Puerto Ricans got their first clear view Thursday of the devastation wrought by Hurricane Maria -- splintered homes, crumbled balconies, uprooted trees and floodwaters coursing through streets.
The storm cut a path through the island Wednesday, and 100 percent of the territory, home to about 3.4 million people, remained without power. Officials predicted that it could take months to restore electricity as rescue brigades ventured out to assess the toll of death and injury.
Flash-flood warnings persisted, according to the National Hurricane Center, with "catastrophic" flooding "especially in areas of mountainous terrain." Anxious relatives in the mainland U.S. and elsewhere took to social media in an effort to find news of their loved ones.
Puerto Rico faces numerous obstacles as it begins to emerge from the storm: the weight of an extended debt and bankruptcy crisis; a recovery process begun after Irma, which left nearly 70 percent of households without power; the difficulty of getting to an island far from the mainland; and the strain on relief efforts by the Federal Emergency Management Agency and other groups spread thin after several recent storms.
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Photos by The Associated Press
Photos by The Associated Press
"Irma gave us a break, but Maria destroyed us," said Edwin Serrano, a construction worker in Old San Juan.
Forecasters said Puerto Rico would see about 2 feet of rain by today, with as much as 35 inches in places. Storm surges were expected to raise water levels as much as 6 feet in the Dominican Republic.
The storm was forecast to approach the Turks and Caicos Islands and the Bahamas overnight. There is significant concern about the expected "life-threatening" storm surge of 9 to 12 feet on those islands, according to Michael Brennan of the National Hurricane Center.
Then, the storm is forecast to veer into the open Atlantic, at no threat to the U.S. mainland.
Maria's death toll across the Caribbean, meanwhile, climbed to at least 19, nearly all of them on the hard-hit island of Dominica. In Puerto Rico, the government said at least two were killed but media outlets on the island were reporting additional deaths and the actual toll appeared unlikely to be known for days.
Puerto Rico Gov. Ricardo Rossello told CNN late Wednesday that officials knew of only one fatality in Puerto Rico.
The U.S. Coast Guard reported the death of a man aboard a capsized vessel near Vieques, Puerto Rico. A woman and two children were rescued from the boat by a British navy helicopter crew, it added.
President Donald Trump said Thursday that he would visit Puerto Rico, but gave no details on the timing of the trip.
In the U.S. Virgin Islands, Gov. Kenneth Mapp announced a 24-hour curfew for four islands until further notice. In Puerto Rico, Rossello had previously set a 6 p.m. to 6 a.m. curfew effective until Saturday.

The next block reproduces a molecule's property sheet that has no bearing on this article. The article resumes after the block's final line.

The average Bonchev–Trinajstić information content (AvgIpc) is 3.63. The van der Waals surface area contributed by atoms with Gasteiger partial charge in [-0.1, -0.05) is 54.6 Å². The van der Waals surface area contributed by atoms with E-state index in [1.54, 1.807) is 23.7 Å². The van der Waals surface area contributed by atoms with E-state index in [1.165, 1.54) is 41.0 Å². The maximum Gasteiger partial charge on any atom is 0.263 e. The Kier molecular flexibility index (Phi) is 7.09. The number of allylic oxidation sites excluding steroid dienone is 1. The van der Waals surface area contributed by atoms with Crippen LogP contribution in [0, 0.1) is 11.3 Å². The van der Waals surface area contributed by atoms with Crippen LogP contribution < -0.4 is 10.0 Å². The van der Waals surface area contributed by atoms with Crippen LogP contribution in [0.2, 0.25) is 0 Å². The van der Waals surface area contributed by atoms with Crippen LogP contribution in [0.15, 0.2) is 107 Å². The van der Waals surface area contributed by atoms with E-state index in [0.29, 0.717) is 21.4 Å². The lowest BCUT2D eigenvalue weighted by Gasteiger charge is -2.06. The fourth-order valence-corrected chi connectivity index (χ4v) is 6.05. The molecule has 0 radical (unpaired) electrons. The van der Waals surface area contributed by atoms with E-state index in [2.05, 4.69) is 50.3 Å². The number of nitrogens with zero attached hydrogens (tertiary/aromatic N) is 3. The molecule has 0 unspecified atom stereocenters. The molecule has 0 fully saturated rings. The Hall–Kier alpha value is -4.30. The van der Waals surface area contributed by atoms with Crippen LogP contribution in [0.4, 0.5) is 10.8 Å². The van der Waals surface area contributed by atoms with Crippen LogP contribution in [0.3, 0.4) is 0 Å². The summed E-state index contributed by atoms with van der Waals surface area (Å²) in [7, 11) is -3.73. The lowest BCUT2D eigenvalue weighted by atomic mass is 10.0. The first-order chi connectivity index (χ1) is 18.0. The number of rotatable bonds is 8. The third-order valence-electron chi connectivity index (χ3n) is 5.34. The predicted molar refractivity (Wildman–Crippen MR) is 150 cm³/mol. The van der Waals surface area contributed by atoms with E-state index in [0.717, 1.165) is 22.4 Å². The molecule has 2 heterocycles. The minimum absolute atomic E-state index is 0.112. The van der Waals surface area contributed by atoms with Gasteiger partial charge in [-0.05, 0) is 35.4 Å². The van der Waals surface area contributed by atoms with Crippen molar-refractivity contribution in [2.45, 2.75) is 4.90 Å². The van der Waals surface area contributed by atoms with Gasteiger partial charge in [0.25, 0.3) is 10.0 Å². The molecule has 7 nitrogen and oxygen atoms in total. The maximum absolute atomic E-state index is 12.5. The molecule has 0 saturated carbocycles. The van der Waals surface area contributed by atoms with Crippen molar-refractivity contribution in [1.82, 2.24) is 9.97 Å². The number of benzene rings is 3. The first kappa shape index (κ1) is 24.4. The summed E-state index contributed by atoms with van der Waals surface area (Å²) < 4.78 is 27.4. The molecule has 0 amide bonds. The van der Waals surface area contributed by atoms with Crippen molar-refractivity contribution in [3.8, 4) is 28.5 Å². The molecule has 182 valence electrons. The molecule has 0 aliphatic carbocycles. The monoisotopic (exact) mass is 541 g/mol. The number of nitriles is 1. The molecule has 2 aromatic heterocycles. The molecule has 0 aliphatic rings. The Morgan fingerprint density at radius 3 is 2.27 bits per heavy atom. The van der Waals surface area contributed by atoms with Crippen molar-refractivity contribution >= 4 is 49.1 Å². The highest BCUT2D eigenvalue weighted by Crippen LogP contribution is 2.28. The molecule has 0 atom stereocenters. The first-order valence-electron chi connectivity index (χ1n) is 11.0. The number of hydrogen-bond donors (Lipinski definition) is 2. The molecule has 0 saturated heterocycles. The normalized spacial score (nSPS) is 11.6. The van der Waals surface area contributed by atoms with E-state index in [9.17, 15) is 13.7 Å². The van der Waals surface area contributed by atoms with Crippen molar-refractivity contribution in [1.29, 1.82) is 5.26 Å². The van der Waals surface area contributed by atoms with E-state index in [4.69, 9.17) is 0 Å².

POWER GRID IN RUINS
Puerto Rico appeared to have been "devastated," with power lines lying on the ground and rivers flowing over bridges, Jenniffer Gonzalez-Colon, Puerto Rico's nonvoting member of the House of Representatives, said Thursday on CNN.
Gonzalez-Colon, who spent much of the hurricane in a closet, said restoring power was crucial but added that the governor had estimated that it could take a month or more to get electricity back for the whole island. She suggested that without electricity, many of the pumps that supplied residents with running water would not be functioning.
Complicating matters, more than 95 percent of the island's wireless cell sites were out of service, said Ajit Pai, chairman of the Federal Communications Commission.
Ricardo Ramos, chief executive of the government-owned Puerto Rico Electric Power Authority, told CNN Thursday that the island's power infrastructure had been basically "destroyed."
"You cannot live here without power," said Hector Llanos, a 78-year-old retired New York police officer who planned to leave Saturday for the U.S. mainland to live there temporarily.
Like many Puerto Ricans, Llanos does not have a generator or gas stove.
"The only thing I have is a flashlight," he said, shaking his head. "This is never going to return to normal."
The grid was in sorry shape long before Maria -- and Hurricane Irma two weeks ago -- struck.
The territory's $73 billion debt crisis has left agencies like the state power company broke. It abandoned most basic maintenance in recent years, leaving the island subject to regular blackouts.
"We knew this was going to happen given the vulnerable infrastructure," Rossello said.
In San Juan, residents and business owners in the Condado area began to trickle into the streets Thursday to assess the havoc. Joggers ran past what resembled a beachside battlefield. Bikers pedaled slowly, taking in the overwhelming damage.
Condado, the tourist district of the island that has seen a reawakening of sorts with the opening of new hotels and restaurant chains over the past couple of years, was ravaged. Windows were blown out in the apartment buildings and hotels that line the promenade. A restaurant lost its roof. Parque del Indio, a popular seaside park for skaters and joggers, was blanketed with sand and water.